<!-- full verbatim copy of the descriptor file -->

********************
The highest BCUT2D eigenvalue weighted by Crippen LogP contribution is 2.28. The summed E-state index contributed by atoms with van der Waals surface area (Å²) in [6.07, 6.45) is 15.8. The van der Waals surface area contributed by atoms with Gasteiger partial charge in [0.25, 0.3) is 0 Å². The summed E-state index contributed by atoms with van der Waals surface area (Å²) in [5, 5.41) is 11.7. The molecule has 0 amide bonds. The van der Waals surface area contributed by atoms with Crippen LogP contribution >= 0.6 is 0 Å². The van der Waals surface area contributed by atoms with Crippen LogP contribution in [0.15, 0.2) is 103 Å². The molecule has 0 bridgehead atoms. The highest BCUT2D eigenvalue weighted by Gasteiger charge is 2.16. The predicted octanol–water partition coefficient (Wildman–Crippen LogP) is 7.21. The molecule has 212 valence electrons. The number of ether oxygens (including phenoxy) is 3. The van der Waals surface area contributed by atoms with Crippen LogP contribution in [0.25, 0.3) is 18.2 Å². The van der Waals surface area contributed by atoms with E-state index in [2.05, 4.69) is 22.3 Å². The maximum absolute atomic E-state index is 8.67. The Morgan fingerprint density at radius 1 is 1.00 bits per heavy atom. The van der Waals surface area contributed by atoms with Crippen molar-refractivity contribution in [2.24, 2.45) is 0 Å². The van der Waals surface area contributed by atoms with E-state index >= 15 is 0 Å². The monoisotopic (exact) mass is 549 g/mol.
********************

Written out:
The highest BCUT2D eigenvalue weighted by Crippen LogP contribution is 2.28. The summed E-state index contributed by atoms with van der Waals surface area (Å²) in [6.07, 6.45) is 15.8. The van der Waals surface area contributed by atoms with Gasteiger partial charge in [0.25, 0.3) is 0 Å². The summed E-state index contributed by atoms with van der Waals surface area (Å²) in [5, 5.41) is 11.7. The molecule has 0 amide bonds. The van der Waals surface area contributed by atoms with Crippen LogP contribution >= 0.6 is 0 Å². The van der Waals surface area contributed by atoms with Crippen LogP contribution in [0.15, 0.2) is 103 Å². The molecule has 0 bridgehead atoms. The highest BCUT2D eigenvalue weighted by Gasteiger charge is 2.16. The predicted octanol–water partition coefficient (Wildman–Crippen LogP) is 7.21. The molecule has 212 valence electrons. The number of ether oxygens (including phenoxy) is 3. The van der Waals surface area contributed by atoms with Crippen LogP contribution in [0.25, 0.3) is 18.2 Å². The van der Waals surface area contributed by atoms with E-state index in [2.05, 4.69) is 22.3 Å². The maximum absolute atomic E-state index is 8.67. The Morgan fingerprint density at radius 1 is 1.00 bits per heavy atom. The van der Waals surface area contributed by atoms with Crippen molar-refractivity contribution in [2.24, 2.45) is 0 Å². The van der Waals surface area contributed by atoms with E-state index >= 15 is 0 Å². The monoisotopic (exact) mass is 549 g/mol.